Drone Surveying and Mapping: Introduction to practical use of Drone in surveying and mapping by selecting an appropriate Intervention site (small area or town) or site from design studio. Use of Drone data processing tools for 2D and 3D imagery; Drone2Map for ArcGIS streamlines the creation of professional imagery products from drone-captured imagery by implementing professional photogrammetry suite. Helping to generate products quickly for visualization and analysis.

Text Books And Reference Books:
Unit 1:
R1.  Amoroso, N. (2010). The Exposed City: Mapping the Urban Invisibles. Taylor & Francis.
R2.  Cliff Moughtin, R. C. (2003). Urban Design: Methods and techniques. Elsevier.
R3.  G.S.Srivastava. (2014). An Introduction to Geo-Informatics. McGraw Hill Education.
R4.  Fazal, S. (2008). GIS Basics. New Delhi: New Age International
R5.  Michael Law, A. C. (2015). Getting to Know ArcGIS. Esri Press.
R6.  Christian Harder, T. O. (2013). Understanding GIS: An ArcGIS Project Workbook. Esri Press.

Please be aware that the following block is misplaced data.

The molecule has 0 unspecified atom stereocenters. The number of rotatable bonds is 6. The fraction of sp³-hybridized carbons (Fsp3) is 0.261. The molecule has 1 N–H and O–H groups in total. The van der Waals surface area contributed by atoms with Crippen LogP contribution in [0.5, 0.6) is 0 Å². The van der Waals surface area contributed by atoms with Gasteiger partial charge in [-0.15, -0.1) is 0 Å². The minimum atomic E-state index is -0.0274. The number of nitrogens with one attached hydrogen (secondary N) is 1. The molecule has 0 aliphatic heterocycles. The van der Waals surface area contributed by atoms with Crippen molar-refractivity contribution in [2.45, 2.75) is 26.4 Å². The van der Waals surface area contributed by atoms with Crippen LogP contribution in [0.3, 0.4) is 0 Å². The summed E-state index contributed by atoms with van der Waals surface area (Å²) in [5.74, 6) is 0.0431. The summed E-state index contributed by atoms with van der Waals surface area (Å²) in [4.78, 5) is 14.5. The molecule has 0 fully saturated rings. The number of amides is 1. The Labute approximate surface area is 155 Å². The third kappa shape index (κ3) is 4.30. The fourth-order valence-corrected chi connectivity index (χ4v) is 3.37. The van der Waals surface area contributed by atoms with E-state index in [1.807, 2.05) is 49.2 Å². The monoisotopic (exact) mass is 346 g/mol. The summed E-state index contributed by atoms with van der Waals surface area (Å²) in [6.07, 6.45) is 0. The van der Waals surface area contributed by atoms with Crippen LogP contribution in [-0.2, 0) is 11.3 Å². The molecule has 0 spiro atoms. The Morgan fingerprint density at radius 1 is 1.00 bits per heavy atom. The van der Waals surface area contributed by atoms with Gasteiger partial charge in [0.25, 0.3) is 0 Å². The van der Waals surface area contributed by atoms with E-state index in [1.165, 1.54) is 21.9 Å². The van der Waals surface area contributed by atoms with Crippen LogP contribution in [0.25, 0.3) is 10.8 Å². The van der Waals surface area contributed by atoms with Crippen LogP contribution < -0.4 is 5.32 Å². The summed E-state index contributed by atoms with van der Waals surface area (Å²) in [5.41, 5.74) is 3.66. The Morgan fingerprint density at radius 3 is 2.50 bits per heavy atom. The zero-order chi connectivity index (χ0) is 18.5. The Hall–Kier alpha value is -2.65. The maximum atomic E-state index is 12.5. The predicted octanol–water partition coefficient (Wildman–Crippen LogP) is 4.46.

R7.  Markus Neteler, H. M. (2007). Open Source GIS: A GRASS GIS Approach. Springer.
R8.  B.G.Hutchinson.(1974).“PrinciplesofUrbanTransportSystemsPlanning”.Scripta Book Company.
R10.Papacostas and Prevendours, (2013); “Transportation Engineering and Planning”, PHI Publication.
R11. S. Ponnuswamy, Johnson Victor (2014), “Urban Transportation: Planning, Operation and Management”, Tata McGraw Hill- New Delhi.
R12. ITDP and EPC (2011): “Better Streets Better Cities: A Guide to Street Design in Urban India”. Institute for Transport and Development Policy.
R13. Hank Dittmar, Gloria Ohland. (2004). “The New Transit town: Best practices in Transit Oriented Development.” Island Press. Washington DC.
R14. Stephen Graham, S M (2001). “Splintering Urbanism, Networked Infrastructure, Technological Mobilities and the Urban Condition”. London. Routledge.
 
Unit 2: (Choice based)
A. Film and Media Communication B. Creative Communication
R1. McQuire, S. (2008). ‘The media city: Media, Architecture and Urban Space.’ London, UK: SAGE Publications.